Elections today are won by “nudges of turnout” with two points here and six points there that decide close races, especially in our polarized political environment.
To get these nudges, political scientists and professional campaign operatives generate and analyze thousands of bits of voter data, which is available through public record and market research. As a result, a whole new area of political science research has emerged that combines computer technology with behavioral science in order to determine who voters are and how they can be persuaded to vote.
Sasha Issenberg, author of he Victory Lab: The Secret Science of Winning Campaigns, spoke to students and faculty recently at the annual William Weber Lecture in Government and Society on how this sophisticated, data-driven system works.
The three-time author and political journalist for Bloomberg and formerly Slate and Boston Globe became aware of this new kind of campaigning during the 2008 presidential election when he covered John McCain’s campaign in Michigan.
Data-driven campaigns actually began in the 1960s with punch card computers creating databases on voters. In the 1970s, data was organized into precincts and included names of voters, their gender, age, race/ethnicity and political party affiliation. In the 1990s, campaigns copied consumer marketers’ tactics in identifying and persuading voters.
“Campaigns never interact with people individually,” said Issenberg, “but they are able to see the electorate all at once.”
Political scientists had been explaining voter behavior as a rational activity of citizenship. They also focused on measuring the effectiveness of television, radio, direct mail and phone banks.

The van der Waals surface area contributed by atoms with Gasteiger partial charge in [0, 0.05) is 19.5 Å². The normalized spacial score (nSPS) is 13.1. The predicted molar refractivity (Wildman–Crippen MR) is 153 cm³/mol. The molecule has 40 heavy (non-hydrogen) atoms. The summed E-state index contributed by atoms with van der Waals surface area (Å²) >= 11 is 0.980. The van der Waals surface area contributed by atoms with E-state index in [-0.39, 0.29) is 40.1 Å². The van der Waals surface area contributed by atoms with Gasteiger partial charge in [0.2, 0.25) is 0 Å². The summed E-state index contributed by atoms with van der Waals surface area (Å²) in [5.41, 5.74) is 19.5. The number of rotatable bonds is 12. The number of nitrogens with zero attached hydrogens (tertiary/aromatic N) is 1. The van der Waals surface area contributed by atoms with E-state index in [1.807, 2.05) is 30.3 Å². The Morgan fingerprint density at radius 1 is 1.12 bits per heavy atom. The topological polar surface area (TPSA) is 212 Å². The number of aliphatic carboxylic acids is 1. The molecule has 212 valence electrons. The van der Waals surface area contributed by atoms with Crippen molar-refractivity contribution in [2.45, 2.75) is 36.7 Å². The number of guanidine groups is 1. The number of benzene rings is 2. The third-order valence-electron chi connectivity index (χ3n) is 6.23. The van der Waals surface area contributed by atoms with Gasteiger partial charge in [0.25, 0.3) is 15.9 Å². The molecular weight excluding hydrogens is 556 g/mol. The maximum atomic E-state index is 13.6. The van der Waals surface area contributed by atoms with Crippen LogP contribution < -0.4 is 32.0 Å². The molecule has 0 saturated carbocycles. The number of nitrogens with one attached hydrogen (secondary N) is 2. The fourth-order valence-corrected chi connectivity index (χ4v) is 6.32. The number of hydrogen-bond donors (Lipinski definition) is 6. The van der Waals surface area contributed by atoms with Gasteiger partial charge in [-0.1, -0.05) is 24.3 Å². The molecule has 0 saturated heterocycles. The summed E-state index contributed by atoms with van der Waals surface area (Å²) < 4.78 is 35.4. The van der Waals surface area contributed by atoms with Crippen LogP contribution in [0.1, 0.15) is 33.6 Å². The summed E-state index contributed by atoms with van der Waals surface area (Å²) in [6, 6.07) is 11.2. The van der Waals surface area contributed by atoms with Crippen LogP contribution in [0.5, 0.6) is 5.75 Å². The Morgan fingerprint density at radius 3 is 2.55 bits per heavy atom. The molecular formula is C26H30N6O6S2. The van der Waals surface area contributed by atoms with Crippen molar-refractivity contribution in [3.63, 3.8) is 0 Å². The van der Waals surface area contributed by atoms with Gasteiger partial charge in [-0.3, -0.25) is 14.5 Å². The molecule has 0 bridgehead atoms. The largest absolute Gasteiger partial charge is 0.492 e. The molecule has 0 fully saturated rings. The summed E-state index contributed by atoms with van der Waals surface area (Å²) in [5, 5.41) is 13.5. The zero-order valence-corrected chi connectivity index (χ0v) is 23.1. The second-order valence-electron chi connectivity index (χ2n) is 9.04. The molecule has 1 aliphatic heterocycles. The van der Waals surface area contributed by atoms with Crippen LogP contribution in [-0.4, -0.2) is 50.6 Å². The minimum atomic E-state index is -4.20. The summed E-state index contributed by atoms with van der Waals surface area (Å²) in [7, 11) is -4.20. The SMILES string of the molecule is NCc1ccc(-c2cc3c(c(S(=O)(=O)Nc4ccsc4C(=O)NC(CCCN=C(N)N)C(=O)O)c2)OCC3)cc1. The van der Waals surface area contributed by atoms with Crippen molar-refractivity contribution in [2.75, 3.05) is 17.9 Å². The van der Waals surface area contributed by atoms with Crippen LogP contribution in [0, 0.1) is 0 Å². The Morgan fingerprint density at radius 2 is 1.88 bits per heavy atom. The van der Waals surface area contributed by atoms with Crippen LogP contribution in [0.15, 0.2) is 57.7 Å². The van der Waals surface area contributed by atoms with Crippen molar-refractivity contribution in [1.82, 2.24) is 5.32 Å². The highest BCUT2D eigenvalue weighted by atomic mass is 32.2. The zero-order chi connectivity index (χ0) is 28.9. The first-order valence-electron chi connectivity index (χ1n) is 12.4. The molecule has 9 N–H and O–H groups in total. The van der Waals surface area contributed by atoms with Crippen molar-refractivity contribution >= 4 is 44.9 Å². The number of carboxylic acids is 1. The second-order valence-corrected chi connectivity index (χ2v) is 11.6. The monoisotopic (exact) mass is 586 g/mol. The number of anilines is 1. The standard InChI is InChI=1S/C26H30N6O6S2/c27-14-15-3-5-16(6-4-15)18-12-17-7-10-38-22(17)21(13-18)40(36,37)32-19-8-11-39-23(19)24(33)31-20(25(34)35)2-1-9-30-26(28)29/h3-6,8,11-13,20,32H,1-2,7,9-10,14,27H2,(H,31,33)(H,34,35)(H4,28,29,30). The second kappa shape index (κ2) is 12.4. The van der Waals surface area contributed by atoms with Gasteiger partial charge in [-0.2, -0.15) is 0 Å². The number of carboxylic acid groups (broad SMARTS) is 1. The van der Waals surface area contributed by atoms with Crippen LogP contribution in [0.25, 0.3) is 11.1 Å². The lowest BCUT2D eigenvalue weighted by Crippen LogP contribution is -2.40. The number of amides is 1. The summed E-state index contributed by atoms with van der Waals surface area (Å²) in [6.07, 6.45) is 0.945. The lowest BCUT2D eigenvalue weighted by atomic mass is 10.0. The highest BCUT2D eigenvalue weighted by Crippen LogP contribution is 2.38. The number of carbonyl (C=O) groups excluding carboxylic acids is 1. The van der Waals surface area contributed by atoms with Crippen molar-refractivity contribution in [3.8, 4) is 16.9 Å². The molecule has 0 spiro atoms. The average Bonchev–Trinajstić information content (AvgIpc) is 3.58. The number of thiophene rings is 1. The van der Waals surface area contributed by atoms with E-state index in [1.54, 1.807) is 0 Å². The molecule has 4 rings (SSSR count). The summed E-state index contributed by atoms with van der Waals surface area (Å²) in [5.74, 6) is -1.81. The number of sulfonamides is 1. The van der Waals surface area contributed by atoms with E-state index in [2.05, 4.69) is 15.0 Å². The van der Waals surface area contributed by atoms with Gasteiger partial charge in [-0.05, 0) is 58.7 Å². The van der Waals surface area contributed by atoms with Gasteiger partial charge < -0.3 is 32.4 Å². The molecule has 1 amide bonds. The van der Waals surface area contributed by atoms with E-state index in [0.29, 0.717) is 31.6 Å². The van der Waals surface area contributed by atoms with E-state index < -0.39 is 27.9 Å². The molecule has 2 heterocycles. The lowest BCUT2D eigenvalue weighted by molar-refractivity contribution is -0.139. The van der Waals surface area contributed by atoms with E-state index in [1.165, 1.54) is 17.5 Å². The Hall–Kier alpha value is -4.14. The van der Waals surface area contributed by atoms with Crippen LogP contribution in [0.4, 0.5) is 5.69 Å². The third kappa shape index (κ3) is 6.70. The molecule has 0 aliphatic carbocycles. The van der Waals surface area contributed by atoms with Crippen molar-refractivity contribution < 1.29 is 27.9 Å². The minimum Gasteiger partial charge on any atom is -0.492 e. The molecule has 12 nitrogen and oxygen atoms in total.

In 1998, two Yale political scientists, Alan Gerber and Don Green, began conducting experiments that measured and analyzed voter motivations. They found that people act in the social context of their peers and can be persuaded to do something if they are thanked rather than if they are asked.
“You will probably get letters in the mail this fall thanking you for voting in 2012 and alerting you to the election on November 8,” said Issenberg.
Trump has defied the type data-driven campaign and instead plays to the mass media and Twitter.
“Trump’s campaign is not targeted,” said Issenberg. “He’s using his personality and persuasion through the logic of network television where it gets people to pay attention and hopefully come back to watch.”
The William Weber Lecture in Government and Society was founded by Bill Weber, a 1939 graduate of Kalamazoo College who until his death in 2011, traveled from California back to K College to attend these lectures.